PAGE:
|Tramiprosate Abeta aggregation inhibitor||58 mild-to-moderate AD patients randomized to four groups: placebo, 50, 100, 150 mg/kg tramiprosate bid for 3 months. Drug mediated a significant lowering of Abeta 42 in CSF samples (Aisen et al. 2006)||1052 mild-to-moderate AD patients randomized to three groups: placebo, 100, 150 mg/kg bid for 78 weeks. No significant effects on primary outcome measures of ADAS-cog and CDR-sum of boxes (Aisen et al. 2011)|
|Tarenflurbil Gamma-secretase modulator||210 mild-to-moderate AD patients randomized to placebo, 400, 800 mg bid tarenflurbil for 12 months. Some evidence for an improvement in activities in daily living at the 800 mg bid dose (Wilcock et al. 2008)||1684 mild AD patients randomized to placebo, 800 mg bid tarenflurbil for 18 months. No significant effects on primary outcome measures of ADAS-cog and ADCS-activities of daily living (Green et al. 2009)|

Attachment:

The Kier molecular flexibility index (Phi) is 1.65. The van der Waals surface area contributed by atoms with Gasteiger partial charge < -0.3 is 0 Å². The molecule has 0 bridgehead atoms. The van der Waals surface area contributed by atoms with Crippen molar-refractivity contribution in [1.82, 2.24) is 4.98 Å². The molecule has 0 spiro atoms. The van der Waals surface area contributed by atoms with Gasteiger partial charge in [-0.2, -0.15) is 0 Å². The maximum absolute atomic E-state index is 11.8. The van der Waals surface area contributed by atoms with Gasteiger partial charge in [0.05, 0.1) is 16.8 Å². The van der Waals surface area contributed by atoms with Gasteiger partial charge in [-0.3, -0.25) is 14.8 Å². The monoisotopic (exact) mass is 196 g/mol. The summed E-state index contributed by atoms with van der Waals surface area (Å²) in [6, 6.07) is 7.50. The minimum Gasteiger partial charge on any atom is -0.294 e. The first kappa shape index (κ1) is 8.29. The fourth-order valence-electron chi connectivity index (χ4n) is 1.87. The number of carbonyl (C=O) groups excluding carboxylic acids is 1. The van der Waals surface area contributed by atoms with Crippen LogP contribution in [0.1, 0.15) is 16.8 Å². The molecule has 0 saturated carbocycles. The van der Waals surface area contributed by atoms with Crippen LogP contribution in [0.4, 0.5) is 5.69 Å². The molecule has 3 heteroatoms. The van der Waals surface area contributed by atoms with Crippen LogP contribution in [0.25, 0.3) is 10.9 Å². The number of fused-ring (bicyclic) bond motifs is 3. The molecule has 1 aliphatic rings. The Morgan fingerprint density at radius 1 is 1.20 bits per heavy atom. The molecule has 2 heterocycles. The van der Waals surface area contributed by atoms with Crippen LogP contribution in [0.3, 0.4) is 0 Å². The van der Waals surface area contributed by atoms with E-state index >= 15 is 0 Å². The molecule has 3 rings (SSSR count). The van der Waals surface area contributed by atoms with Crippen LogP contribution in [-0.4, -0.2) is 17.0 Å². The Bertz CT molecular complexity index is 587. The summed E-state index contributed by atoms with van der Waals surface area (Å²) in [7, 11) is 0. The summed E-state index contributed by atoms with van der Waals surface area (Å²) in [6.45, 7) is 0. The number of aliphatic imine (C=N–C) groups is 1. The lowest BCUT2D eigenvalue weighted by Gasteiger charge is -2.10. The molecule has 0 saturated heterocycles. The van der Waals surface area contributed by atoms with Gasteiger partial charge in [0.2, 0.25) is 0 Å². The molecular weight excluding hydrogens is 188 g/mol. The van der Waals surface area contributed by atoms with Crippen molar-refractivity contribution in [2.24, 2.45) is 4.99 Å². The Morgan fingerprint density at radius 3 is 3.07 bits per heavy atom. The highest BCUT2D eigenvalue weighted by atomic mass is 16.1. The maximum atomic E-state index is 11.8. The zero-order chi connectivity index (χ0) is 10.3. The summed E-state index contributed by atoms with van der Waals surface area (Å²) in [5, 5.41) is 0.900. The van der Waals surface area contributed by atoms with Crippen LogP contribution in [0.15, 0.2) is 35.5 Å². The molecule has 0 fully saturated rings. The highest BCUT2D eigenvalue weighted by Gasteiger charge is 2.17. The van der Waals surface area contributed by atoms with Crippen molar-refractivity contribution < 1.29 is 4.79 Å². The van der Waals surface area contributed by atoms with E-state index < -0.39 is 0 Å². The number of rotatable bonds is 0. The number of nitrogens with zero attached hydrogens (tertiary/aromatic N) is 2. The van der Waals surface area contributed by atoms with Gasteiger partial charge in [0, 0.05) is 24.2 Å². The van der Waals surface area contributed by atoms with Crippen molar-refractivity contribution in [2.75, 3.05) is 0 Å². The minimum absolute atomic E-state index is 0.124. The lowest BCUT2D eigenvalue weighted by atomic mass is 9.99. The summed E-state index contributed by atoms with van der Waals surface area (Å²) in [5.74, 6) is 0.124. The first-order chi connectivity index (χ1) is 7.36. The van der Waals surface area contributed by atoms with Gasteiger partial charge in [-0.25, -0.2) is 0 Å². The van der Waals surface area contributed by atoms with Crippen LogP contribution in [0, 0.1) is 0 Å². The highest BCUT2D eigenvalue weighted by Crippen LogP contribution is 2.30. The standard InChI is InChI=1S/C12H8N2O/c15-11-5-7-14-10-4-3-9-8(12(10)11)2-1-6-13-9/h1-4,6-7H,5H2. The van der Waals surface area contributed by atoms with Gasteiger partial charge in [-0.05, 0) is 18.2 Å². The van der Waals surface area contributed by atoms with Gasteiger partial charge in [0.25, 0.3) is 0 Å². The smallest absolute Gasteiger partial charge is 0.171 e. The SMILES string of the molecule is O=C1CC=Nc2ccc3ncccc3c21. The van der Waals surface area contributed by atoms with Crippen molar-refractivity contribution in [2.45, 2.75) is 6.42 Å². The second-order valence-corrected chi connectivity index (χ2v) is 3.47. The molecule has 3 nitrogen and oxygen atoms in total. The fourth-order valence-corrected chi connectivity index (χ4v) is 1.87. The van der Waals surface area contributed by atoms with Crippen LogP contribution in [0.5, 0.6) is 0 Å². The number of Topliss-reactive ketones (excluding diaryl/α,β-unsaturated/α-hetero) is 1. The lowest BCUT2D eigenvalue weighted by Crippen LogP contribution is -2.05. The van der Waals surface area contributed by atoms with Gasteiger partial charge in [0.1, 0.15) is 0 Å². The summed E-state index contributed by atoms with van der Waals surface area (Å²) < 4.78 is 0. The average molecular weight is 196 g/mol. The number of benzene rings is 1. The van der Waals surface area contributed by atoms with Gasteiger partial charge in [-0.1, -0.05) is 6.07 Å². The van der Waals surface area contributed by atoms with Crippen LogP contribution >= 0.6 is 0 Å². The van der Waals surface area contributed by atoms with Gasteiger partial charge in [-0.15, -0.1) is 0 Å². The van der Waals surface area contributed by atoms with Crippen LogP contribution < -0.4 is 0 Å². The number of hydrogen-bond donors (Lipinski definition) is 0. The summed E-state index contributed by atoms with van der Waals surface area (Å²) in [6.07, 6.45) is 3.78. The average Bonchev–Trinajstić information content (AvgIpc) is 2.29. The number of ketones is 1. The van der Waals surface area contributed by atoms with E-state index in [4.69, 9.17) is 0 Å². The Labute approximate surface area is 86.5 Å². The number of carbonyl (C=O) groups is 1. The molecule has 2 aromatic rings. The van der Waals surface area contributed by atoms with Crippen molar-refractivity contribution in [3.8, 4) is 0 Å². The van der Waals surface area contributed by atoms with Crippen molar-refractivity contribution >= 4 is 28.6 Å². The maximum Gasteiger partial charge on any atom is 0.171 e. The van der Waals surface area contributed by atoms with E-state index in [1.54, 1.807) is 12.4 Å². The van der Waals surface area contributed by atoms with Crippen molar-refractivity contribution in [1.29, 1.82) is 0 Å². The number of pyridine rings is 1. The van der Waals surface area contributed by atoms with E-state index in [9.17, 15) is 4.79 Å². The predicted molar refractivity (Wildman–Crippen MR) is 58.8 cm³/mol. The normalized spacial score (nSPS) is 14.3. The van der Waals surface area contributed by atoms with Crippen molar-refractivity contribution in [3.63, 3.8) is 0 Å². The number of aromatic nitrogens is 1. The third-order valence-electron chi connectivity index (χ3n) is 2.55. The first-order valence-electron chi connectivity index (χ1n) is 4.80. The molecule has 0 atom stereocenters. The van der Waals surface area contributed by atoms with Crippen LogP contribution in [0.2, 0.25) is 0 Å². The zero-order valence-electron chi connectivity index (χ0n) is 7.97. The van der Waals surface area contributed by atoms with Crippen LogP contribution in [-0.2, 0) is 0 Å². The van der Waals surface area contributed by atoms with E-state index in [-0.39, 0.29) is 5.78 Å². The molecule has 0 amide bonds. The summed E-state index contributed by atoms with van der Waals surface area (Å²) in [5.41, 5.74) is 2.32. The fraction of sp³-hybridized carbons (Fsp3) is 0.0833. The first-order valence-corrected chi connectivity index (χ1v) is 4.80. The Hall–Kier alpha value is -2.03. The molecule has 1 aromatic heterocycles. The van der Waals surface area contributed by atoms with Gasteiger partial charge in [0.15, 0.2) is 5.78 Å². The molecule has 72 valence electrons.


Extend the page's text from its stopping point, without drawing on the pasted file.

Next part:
|Semagecestat Gamma secretase inhibitor||51 mild-to-moderate AD patients randomized to placebo, 100, 140 mg od semagecestat following dose escalation for a total duration of 18 weeks. Significant reduction in plasma Abeta 40 peptide (Fleisher et al. 2008)||Trial data currently unpublished. 2600 mild-to-moderate AD patients randomized to placebo, 100, 140 mg semagecestat od for 76 weeks in two trials (ClinicalTrials.gov identifiers NCT00594568; NTC00762411) enroled. Trials were halted after interim analysis showed increased incidence of skin cancer and worsening of cognition and activities of daily living|
Bapineuzumab humanized monoclonal antibody directed at amino acids 1–5 of Abeta peptide.
Amyloid plaque clearance mediated by microglial activation
|234 mild-to-moderate AD patients, randomized to placebo, 0.15, 0.5, 1.0 or 2.0 mg/kg bapineuzumab IV infusions every 13 weeks for 78 weeks. Some evidence for an improvement in cognitive and functional end points in study completers and ApoE4 non-carriers (Salloway et al. 2009)||Trial data currently unpublished. 4500 mild-to-moderate AD patients randomized to placebo and 0.5 mg/kg IV every 13 weeks for 18 months in ApoE4 carriers, and randomized to placebo and 0.5 and 1.0 mg/kg IV every 13 weeks for 18 months in ApoE4 non-carriers in four trials (Clinical Trials.gov identifiers lNCT00575055; NCT00574132; NCT00676143; NCT00667810.) Trials were halted after completion of two trials demonstrated a failure to meet primary outcome measures of cognition and activities of daily living|